Where has Formula One Raced In The United States? - Part II

Written by Vyas Ponnuri, Edited by Simran Kanthi


Credit: Paul-Henri Cahier

The USA has always been an integral part of Formula One. Eleven different racetracks have hosted F1 races in America to date, with a twelfth different track in Las Vegas set to join from the 2023 season and beyond. Each track has etched its own spot in the history of Formula One in the USA.


In Part I of this article, we touched upon the racetracks on which Formula One had raced during the first three decades of the sport, such as the iconic Watkins Glen, Long Beach, and Caesar’s Palace racetracks. Part II focuses on the racetracks on which Formula One has raced from the 1980s to the present day. Without further ado, let’s move to the main part of the article.


Detroit (1982-1988)

Formula One did race at "Motor City" for seven seasons on a tricky, demanding, and narrow layout along the streets of Detroit. 17 corners, two hairpins, a tunnel with a subtle curve to the right, and even a railroad crossing were the defining traits of the Detroit Street Circuit. Cars' brakes and transmissions were tested to the breaking point with around 50 to 60 gear changes per lap, apart from 20 braking zones over a lap of 1 minute and 45 seconds. Races used to run for the full length of two hours and saw a high attrition rate. It was considered an achievement to even finish the race.



An intense layout around the Streets of Detroit; Image credits - Wikipedia


The races were held in June during the American summer which caused sections of the track surface to disintegrate. This was the case in 1984 and 1985. Ayrton Senna took three consecutive victories at the circuit from 1986 to 1988, the latter being the final race win for a Cosworth V8-engined car. However, track disintegration was at its worst in 1988 and drivers spoke up about their dislike of the event. A disagreement arose between the organisers and F1's governing body regarding the construction of a permanent pit facility. 1988 proved to be the final running of the event after an attempt to move the circuit to Belle Isle never came to fruition.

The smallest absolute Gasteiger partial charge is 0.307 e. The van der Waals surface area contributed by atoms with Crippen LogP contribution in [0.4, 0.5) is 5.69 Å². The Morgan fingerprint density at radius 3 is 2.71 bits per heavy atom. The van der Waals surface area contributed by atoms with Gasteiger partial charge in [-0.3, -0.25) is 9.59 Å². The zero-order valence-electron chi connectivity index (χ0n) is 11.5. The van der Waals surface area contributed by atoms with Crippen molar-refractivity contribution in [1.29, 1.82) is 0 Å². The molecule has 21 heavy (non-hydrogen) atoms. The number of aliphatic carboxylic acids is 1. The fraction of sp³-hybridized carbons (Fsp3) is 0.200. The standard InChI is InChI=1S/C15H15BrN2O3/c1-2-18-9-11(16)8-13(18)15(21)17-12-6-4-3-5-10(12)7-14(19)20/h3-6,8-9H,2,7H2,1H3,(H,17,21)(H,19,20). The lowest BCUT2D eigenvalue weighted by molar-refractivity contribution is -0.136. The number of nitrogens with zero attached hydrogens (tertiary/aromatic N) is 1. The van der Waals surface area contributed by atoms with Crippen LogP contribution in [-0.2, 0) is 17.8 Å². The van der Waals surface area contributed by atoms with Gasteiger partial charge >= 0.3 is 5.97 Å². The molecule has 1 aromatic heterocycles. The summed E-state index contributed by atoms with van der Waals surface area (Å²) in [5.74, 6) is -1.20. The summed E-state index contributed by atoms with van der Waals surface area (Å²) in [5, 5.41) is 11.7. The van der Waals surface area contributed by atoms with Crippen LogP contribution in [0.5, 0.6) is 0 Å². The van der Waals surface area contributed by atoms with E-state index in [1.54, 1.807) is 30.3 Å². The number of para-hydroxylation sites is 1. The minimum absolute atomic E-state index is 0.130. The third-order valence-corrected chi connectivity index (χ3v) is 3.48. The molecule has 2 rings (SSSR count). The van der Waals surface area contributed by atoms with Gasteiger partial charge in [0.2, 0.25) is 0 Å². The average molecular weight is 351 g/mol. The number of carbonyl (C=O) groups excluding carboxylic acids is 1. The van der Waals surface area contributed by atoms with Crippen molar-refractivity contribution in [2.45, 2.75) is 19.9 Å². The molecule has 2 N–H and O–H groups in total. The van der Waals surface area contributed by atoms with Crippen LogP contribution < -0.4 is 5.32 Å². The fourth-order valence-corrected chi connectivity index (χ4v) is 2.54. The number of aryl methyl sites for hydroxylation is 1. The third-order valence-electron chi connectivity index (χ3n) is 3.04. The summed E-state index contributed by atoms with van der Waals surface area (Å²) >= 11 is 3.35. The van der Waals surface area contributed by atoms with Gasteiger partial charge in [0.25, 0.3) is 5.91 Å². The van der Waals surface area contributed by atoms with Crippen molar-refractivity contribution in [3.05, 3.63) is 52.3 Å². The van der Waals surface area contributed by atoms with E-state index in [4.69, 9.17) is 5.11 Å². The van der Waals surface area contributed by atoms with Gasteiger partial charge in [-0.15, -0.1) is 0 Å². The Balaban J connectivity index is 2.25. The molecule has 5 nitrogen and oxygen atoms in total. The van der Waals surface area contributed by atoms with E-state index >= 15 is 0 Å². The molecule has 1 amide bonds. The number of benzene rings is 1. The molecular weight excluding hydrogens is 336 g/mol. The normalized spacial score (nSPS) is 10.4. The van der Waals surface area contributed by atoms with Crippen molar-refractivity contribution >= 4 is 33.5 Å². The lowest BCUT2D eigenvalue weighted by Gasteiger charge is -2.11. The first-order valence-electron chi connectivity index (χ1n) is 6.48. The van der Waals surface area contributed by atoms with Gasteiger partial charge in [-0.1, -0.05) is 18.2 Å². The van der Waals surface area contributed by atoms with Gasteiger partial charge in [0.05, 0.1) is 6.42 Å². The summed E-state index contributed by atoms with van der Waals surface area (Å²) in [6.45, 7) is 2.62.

Phoenix Street Circuit (1989-1991)

The "US Grand Prix" name made a return to Formula One circles in 1989 when it took place at the 3.8 km (2.361 mi) long Phoenix Street Circuit. A contract had been signed between F1 and the Phoenix City Council to host the race for five years starting from 1989. The race inherited the slot left vacant by the Detroit Grand Prix in early June. Despite the heat being a factor once again with temperatures exceeding 110°F (43°C), the event went ahead in 1989. Senna took pole but failed to finish the race. His teammate Alain Prost won the race.


Credit: Paul-Henri Cahier

To avoid the intense heat, the race was shifted to March in 1990, becoming the season opener. This race is remembered for Jean Alesi's magnificent race-long battle with Senna as he pushed Senna all the way. Senna came out on top to win but Alesi's drive was one to remember. The 1991 running of the event saw modifications to the initial part of the layout, induced by the construction of a basketball arena which reduced the track length to 3.721 km (2.312 mi) and Senna triumphed again.



The race didn’t go ahead in 1992 as Ecclestone stated the reason as “the inability to put 20,000 seats in a place where one couldn’t get a good view of the cars” for cancellation of the contract with the City of Phoenix.


Indianapolis Motor Speedway (2000-2007)